Narrative is something that I deal with on a daily basis, and I don’t just mean in writing it, but in practically living it. Here, I’ll explain first by not defining interactivity yet, but focusing on narrative itself. You see, narrative is basically the telling of an event, or series of events, so you have to figure that even as you live…a tale is being told. In your case, it’s probably from the first-person perspective. In my case, you’re in the third-person. Congratulations, you’re one of my many dubious tales. But getting back to interactivity, I find that there’s a problem in using it here. You see, interactivity deals in being able to interact with a computer program…but it does not specify whether that can involve narrative per se, or books at all. This allows it to refer to Zork, under the clause of “Special Circumstances” but can you see it attached to Cup of Death?
You see the problem here. The term “Interactive Narrative” hasn’t fully-sifted into the official mainstream bin inasmuch as it should be. We can accept that interactive narrative can pertain to a kind of story that you mess around with, but the terminology has failed to go along with it. So, are the people responsible for it just lazy or are we all misquoting what merely sounds right? (There’s a story in there somewhere, about the laziness of the industry, but that’s a narrative for another time.) Truth be told, I can’t actually see too much wrong with the idea of interactive narrative. It seems fairly straightforward, given my first sentence. You interact with the world – the real and actual breathing world – every moment of your life. This, in turn, is a tale about you. Even if you don’t think of it that way, somebody else does, and there’s about six billion of us to take up that position regardless of how you feel on the matter.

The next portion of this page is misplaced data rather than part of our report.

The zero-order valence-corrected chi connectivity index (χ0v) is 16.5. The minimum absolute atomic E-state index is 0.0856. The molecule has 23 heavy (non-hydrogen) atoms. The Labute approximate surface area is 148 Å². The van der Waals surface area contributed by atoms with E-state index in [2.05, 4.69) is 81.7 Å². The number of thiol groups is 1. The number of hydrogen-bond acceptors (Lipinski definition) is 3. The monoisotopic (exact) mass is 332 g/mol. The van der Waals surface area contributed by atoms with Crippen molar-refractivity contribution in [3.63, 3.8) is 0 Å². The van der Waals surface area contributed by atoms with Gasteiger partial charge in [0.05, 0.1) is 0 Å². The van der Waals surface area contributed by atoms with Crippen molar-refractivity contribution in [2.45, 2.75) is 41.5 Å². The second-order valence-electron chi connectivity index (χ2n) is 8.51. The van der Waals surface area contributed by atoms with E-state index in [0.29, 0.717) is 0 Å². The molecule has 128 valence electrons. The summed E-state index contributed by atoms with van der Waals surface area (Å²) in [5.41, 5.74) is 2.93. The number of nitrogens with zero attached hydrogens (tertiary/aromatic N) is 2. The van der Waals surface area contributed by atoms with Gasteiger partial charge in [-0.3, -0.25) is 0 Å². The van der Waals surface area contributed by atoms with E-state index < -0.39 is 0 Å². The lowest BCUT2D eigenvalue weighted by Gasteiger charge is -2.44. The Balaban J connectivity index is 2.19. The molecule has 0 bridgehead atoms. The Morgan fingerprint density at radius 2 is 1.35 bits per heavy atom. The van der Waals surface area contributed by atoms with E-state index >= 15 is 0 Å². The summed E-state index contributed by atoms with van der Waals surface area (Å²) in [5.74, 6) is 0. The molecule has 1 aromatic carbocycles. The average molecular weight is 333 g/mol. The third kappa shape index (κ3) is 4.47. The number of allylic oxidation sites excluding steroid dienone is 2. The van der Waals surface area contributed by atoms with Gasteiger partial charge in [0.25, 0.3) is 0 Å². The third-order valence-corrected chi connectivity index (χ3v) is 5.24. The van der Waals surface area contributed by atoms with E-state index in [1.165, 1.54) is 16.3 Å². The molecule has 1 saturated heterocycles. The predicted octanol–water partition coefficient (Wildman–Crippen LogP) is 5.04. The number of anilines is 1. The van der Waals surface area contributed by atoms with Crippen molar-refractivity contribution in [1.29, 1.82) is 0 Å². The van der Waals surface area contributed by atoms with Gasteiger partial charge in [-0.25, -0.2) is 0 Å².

But then…this isn’t about the tale of us and the world. This is about us and playing Zork, or reading Choose Your Own Adventure books. Actually…no, that’s not true. Introducing…fictional worlds that exist because someone said so. Tales and narratives were made up originally to tell things that have happened, or might’ve happened, or even NEVER happened…but sound interesting. So, cue in now the real interactive fiction, the book that lets you decide how things will turn out, for better or for worse. Cup of Death is one such work, acting as sort of its own evidence. You can’t deny it after you make it exist, just as you can’t deny that Zork is a computer-based fiction that allows you to do (within reason) anything in order to get by. Granted, you have to do things a certain way in order to proceed in the game, but so what? It’s still being interacted with. The fact that you DO have to make things happen sort of presses the point of the matter, that it HAS TO be an interactive narrative because you have to THINK to make it go. And not every time will your action turn out the same. The game is varied like that, making it more versatile than the book, just like how characters you develop in a story might act differently than you intended because they tell you (in your head) that that’s not in their nature and they don’t want to be forced that way all the time. And that…is when you really get into the interaction.